State Public Affairs Networks

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The National Association of State Public Affairs Networks is promoting the creation of state versions of C-SPAN in all fifty states. Hear from NAPAN President Paul Giguere who was in Phoenix recently to testify at an FCC hearing on the future of media.

Ted Simons: When "Horizon" premiered 30 years ago, the media landscape looked very different than it does now. The internet has been a game-changer and news organizations are struggling to adapt. Earlier this month the federal communications commission host add meeting in Phoenix to discuss a commission report on the information needs of communities. The report includes a recommendation for state public affairs next. That's good news to my next guest, Paul Giguere, who was one of the panelists at the FCC hearing. Giguere is president of the Connecticut network and leader of the national association of state public affairs networks, a group promoting state versions of C-span in all 50 states. I spoke with Giguere when he was in town for the FCC hearing. Paul, thanks for joining us on "Horizon."
Paul Giguere: Great to be here.

Ted Simons: Let's get some basics down here. What is a public affairs network?

Paul Giguere: A state public affairs network, the easiest way to describe it is like a state version of C-span. But a lot of ways we go even further beyond that. State public affairs network typically would cover all three branches of government, so it's house, senate, committee meeting, executive branch, as well as Supreme Court oral arguments. We do a lot of election coverage, debates, candidate for unions, things like that. News conferences, public policy discussions that are going on around the state, anything that has to do with the development of public policy in our state is open game for a state public affairs network.

Ted Simons: Why did they exist? Why are they necessary?

Paul Giguere: Well, primarily because there's been such a decline in the amount of news coverage associated with state government. There was a quote in the FCC report that was recently -- that recently came out from the commonwealth foundation where there used to be a bustling activity in state capitol press corps rooms and now you can swing a dead cat and not hit anybody. It's true. The economic model for that has really diminished the number of reporters there that are there to report on state government affairs. And ordinary people, it's very difficult to find out what's happening in state governments. So what these networks provide is almost like a civic utility, where these reporters that are still there can't cover it all themselves, but we can. And we provide an opportunity and it's -- it's not just a cable channel, there's an entire digital archive that's created of everything that's covered. So a reporter misses a hearing, they can go back to our website, fast forward, rewind, find the quotes they're looking for. It's an incredible opportunity for reporters to do their job better.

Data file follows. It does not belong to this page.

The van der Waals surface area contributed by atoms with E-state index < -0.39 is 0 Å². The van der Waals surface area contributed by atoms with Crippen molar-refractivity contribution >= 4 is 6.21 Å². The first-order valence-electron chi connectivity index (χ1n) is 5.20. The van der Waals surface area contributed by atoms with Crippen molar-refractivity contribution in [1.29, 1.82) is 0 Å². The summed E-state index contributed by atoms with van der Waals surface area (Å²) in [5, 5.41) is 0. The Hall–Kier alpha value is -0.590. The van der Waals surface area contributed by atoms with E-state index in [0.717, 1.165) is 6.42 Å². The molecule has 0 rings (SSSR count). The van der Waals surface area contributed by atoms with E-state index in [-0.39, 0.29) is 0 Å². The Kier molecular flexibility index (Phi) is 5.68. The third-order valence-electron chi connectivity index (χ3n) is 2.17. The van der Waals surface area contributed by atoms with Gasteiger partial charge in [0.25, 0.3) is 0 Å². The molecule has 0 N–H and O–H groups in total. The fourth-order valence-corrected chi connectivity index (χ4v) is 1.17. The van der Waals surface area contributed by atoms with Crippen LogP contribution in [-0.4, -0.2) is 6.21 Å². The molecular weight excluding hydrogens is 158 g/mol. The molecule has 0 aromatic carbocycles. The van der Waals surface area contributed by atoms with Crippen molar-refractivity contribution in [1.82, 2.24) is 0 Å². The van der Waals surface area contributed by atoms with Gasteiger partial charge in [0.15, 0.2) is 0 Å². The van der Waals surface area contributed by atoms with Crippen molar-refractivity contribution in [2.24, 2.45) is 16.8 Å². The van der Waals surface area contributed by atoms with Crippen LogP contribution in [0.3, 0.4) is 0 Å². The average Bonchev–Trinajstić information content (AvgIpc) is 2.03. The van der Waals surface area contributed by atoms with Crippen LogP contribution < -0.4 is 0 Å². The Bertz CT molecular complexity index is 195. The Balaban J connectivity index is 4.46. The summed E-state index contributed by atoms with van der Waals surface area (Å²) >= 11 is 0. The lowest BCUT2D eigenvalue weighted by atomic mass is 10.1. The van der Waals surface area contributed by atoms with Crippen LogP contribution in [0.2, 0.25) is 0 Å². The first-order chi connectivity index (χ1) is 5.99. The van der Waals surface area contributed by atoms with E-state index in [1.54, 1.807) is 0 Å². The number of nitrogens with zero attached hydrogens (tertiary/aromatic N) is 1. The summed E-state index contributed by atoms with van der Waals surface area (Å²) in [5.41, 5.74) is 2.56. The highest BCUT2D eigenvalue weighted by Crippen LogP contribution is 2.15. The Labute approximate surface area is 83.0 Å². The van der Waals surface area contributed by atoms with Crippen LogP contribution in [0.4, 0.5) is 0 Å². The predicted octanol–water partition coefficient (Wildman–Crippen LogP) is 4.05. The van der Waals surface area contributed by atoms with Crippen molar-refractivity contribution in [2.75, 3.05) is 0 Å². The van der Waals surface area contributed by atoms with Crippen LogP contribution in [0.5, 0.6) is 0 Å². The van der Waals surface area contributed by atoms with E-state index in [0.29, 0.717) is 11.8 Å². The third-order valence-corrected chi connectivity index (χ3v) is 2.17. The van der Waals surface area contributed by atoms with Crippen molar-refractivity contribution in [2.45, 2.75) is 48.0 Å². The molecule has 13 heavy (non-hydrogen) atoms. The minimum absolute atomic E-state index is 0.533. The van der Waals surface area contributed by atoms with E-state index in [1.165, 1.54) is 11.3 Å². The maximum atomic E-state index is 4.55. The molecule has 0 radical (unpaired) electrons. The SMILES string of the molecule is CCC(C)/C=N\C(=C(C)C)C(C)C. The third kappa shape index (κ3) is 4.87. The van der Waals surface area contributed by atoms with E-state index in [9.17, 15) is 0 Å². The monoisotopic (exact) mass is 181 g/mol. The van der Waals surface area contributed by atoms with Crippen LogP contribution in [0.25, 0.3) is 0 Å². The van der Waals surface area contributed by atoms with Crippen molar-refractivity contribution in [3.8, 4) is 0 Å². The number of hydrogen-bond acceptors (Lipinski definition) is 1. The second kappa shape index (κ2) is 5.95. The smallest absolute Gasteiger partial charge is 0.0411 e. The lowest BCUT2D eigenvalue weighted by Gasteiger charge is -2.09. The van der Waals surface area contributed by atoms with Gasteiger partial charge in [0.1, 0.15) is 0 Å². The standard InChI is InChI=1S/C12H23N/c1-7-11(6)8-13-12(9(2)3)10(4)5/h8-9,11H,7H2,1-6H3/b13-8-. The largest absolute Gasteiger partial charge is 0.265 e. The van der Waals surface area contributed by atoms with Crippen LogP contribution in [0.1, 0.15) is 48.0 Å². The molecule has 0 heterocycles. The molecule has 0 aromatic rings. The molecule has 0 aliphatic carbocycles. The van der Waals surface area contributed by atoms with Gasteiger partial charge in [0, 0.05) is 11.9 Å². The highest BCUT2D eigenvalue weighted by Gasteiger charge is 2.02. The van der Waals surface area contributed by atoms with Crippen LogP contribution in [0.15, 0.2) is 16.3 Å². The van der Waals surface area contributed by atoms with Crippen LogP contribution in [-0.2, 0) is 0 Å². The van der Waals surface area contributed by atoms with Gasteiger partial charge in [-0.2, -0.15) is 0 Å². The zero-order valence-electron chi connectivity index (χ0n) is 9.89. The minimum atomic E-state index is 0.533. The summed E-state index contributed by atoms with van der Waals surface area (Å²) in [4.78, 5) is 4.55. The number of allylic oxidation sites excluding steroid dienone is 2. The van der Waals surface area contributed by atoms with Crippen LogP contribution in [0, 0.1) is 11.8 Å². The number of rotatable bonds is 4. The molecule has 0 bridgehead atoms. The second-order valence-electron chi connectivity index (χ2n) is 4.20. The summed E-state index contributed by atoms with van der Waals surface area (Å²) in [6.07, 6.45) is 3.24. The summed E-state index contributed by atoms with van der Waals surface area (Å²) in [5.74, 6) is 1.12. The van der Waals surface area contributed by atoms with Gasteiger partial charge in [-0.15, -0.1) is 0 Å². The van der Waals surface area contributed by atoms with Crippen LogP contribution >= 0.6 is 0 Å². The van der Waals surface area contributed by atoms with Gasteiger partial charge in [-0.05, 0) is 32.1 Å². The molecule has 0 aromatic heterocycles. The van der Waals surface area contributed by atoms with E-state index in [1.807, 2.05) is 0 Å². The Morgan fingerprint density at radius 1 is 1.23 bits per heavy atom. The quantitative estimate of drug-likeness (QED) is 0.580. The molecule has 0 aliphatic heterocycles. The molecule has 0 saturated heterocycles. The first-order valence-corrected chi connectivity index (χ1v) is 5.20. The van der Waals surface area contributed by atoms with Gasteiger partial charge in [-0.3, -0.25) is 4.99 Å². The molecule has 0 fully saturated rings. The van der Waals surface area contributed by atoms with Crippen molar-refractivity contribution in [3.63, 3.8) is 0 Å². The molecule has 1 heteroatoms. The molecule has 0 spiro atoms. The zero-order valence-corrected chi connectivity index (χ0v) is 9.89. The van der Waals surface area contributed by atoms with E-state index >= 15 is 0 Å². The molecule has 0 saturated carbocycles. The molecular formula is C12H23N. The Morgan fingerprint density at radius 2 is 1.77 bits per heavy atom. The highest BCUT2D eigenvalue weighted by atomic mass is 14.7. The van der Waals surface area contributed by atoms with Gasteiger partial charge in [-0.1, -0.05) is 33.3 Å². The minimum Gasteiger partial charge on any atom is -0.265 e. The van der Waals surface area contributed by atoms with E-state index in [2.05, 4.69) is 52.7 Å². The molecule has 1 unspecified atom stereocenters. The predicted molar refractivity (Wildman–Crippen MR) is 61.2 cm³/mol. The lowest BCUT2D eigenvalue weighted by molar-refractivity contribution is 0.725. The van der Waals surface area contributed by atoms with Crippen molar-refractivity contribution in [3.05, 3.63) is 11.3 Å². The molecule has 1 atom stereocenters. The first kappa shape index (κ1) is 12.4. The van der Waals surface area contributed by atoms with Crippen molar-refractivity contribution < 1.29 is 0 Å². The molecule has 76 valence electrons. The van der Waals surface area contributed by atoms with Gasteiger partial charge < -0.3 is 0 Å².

Ted Simons: I was going to ask where this would fit if it in the current media environment. It sounds like it fits all over the place.

Paul Giguere: It does. Absolutely. The impact of this, we hear 40 reporters all the time. Because one of the places where we are in our evolution is, we can't cover everything. So we're make something editorial choices, but in some cases some states can cover six or seven hearings at the same time. That may be scheduled. So -- but we hear from reporters, why can't you cover that one? I really need to know this. So there really is a huge benefit for reporters. And then just getting beyond that to the general public, primarily what we're trying to accomplish here is a more engaged educated citizen. So it's not just the gavel-to-gavel coverage, it's how we use graphics to describe what's happening, context for bill information, where to go for more information, any resources that are available so people can find out what this bill actually does all available on the service.

Ted Simons: You're based in Connecticut. Obviously there are other states with their own Arizona kind of has one, though it's not exactly what you've been describing. Talk about the differences from state to state on what is offered regarding a statewide C-span, if you will.

Paul Giguere: Well, it really ranges, runs the gamut from TVW, which is the same model that Connecticut is modeled after, one of the great things they've started is everything that they have recorded since 1995 is available as a digital archive. Every event they've covered. They are funded primarily through a contract with their state government.